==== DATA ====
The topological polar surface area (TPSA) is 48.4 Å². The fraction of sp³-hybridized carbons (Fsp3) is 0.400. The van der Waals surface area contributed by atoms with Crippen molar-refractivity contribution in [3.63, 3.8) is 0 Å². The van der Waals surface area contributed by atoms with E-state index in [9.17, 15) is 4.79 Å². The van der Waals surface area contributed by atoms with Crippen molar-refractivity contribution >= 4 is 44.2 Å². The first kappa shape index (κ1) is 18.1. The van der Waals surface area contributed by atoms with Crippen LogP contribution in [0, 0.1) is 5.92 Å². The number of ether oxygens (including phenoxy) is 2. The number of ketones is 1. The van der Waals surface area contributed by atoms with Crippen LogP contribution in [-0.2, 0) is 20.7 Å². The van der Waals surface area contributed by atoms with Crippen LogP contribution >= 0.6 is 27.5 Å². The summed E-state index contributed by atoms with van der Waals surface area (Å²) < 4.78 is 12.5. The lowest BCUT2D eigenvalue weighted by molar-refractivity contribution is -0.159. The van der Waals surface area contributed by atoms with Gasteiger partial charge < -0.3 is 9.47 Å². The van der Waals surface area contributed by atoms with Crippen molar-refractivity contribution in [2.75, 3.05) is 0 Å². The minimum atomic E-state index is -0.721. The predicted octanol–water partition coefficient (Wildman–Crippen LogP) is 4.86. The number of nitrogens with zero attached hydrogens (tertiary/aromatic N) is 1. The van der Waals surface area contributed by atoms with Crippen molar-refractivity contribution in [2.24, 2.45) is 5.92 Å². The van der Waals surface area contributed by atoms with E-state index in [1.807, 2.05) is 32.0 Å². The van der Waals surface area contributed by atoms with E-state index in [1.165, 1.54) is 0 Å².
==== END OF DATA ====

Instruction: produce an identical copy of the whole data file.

The topological polar surface area (TPSA) is 48.4 Å². The fraction of sp³-hybridized carbons (Fsp3) is 0.400. The van der Waals surface area contributed by atoms with Crippen molar-refractivity contribution in [3.63, 3.8) is 0 Å². The van der Waals surface area contributed by atoms with E-state index in [9.17, 15) is 4.79 Å². The van der Waals surface area contributed by atoms with Crippen molar-refractivity contribution >= 4 is 44.2 Å². The first kappa shape index (κ1) is 18.1. The van der Waals surface area contributed by atoms with Crippen LogP contribution in [0, 0.1) is 5.92 Å². The number of ether oxygens (including phenoxy) is 2. The number of ketones is 1. The van der Waals surface area contributed by atoms with Crippen LogP contribution in [-0.2, 0) is 20.7 Å². The van der Waals surface area contributed by atoms with Crippen LogP contribution >= 0.6 is 27.5 Å². The summed E-state index contributed by atoms with van der Waals surface area (Å²) < 4.78 is 12.5. The lowest BCUT2D eigenvalue weighted by molar-refractivity contribution is -0.159. The van der Waals surface area contributed by atoms with Gasteiger partial charge < -0.3 is 9.47 Å². The van der Waals surface area contributed by atoms with Crippen molar-refractivity contribution in [2.75, 3.05) is 0 Å². The minimum atomic E-state index is -0.721. The predicted octanol–water partition coefficient (Wildman–Crippen LogP) is 4.86. The number of nitrogens with zero attached hydrogens (tertiary/aromatic N) is 1. The van der Waals surface area contributed by atoms with Crippen molar-refractivity contribution in [2.24, 2.45) is 5.92 Å². The van der Waals surface area contributed by atoms with E-state index in [1.807, 2.05) is 32.0 Å². The van der Waals surface area contributed by atoms with E-state index in [1.165, 1.54) is 0 Å².